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the World's Fair at Chicago for the best epic on the
discovery of America); and three others who be-
came prominent lawyers, one of them, James C.
Moise, being at the time of his death (1901) judge
of the criminal court of New Orleans.

A. L. C. H

MOiSEVILLE. See Agricultural Colonies
IN Tui': Augkntine Rkpiblic.

MOKAMES, DAVID AL-. See David (Abu
Sulaiman) ibn Merwan ai.-Mukammas.

MOKIAH, MORDECAI. See Mordecai Mo-

KIAII.

MOLAD. See Calendar.
MOLDAVIA. See Ru.mania.

MOLE: Traditional rendering of the Hebrew
"haparparah" (Isa. ii. 20). Some give "mole" as
the translation also of "holed" (Lev. xi. 29), which
is, however, generally assumed to mean Weasel.
"Tinshemet," which the Septuagint, the Vulgate,
and the Targum take for some kind of mole, is
commonly admitted to mean either a lizard (Lev.
xi. 3) or some kind of bird (ib. verse 18).

The mole proper ( Tttlpa) does not occur in Pales-
tine. The animal which would answer the descrip-
tion of Isa. ii. 20 is the mole-rat (Spalax typhlm),
which is common about ruins, loose debris, and
stone heaps, and which in external appearance re-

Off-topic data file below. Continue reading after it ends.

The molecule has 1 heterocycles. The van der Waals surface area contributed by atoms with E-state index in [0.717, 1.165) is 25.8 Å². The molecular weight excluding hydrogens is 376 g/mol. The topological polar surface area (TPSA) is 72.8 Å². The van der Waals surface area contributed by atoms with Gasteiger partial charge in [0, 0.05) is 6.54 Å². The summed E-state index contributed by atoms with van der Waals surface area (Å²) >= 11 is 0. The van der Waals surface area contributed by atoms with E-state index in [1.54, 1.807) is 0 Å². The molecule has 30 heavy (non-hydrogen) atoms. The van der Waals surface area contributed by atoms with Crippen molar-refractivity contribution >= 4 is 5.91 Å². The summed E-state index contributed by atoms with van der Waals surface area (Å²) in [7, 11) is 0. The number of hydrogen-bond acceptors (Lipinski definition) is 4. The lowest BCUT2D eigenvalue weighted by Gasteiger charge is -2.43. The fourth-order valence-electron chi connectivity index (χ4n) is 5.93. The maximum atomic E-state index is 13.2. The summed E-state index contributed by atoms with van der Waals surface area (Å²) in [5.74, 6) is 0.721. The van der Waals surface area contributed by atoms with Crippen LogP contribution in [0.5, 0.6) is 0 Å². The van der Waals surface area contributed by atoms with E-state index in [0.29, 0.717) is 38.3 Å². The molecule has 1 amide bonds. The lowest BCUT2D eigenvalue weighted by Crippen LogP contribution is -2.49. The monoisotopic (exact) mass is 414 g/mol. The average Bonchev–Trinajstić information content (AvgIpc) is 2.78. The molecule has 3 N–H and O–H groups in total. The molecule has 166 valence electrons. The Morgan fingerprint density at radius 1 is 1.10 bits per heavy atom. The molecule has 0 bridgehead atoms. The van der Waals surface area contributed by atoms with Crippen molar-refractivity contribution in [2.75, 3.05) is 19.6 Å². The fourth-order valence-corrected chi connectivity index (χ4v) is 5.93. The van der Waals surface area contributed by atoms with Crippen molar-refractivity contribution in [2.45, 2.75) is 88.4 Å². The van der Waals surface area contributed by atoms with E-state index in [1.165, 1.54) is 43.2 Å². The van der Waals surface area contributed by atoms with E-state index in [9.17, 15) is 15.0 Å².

sembles the mole.

The Talmud has for the mole the terms "tinshe-
met" (Hul. 63a) and "ishut" (Kelim xxi. 3; comp.
Targ. to Lev. xi. 30). The mole is described as hav-
ing no eyes (comp. Aristotle, " History of Animals."
iv. 8, 2, and Pliny, " Ilistoria Naturalis," xi. 37, 52)



651



THE JEWISH ENCYCLOPEDIA



Moise
Moll



and as being destructive to grain and plants (M. K,
fib). In Ber. 57b (comp. Tos. to M. K. 6b) ■'N-|Enp.
wliicl. Rashi explains by "talpa," is incnlioncd
alongside of the bat and weasel, wliose appearance
in dreams is a bad omen.

Bibliography: Tristram. \at. HUit. p. !-'(): Lewysohn, Z. T.
p. 101.

E. G. II. I M. r.

MOLIN, JACOB BEN MOSES HA-LEVI.

See MoLLN, ,J.\coi5 ben INIosks.

MOLINA, ISAAC: Egyptian rabbi of the six-
teenth century, a native of Venice. He had a con-
troversy with Joseph Caro on the subject of K.
Gershoni's "takkanot" (comp. Caro, Kesponsa on
Eben ha-'Ezer). There is also a responsum of
Molina in Caro's"Abkat Kokel," No. 130, the fol-
lowing number being Caro's answer. Molina col-
lected all the responsa of Asher b. Jehiel and some
of other rabbis into one volume, which lie entitled
"Besamim Kosh," providing it with notes and with
u preface (Berlin, 1793). In his preface he claims to
have written responsa and novella- on the Talmud
and on Maimonides' " Yad."

BlBi.iOGR.^PMV: Aziilai, Shem ha-dcitnUm, i. 106; tonfort«,
Kore lia-Dnrot, p. 36b; Fiirst. Bibl. Jud. il. 387; Stein-
sVhneider, Cat. Bodl. col. 1139.
K. C. M. Sel.

MOLITOR, JOSEPH FRANZ : German Chris
tian cabalist ; born J une 8, 1779, in Ober Ursel, in the
Taunus; died in Frankfort-on-the-Main March 28,
1860. Early in life he interested himself in the iihi-
losophy of Kant, Fichte, and Schelling, writing under
the influence of the la.st-named's teachings " Ideen
zu einer Klinstlichen Dynamik der Geschichte "
(1805). In the same year he published his " Ueber
den Wendepuuktdes Antiken und Modernen," whicli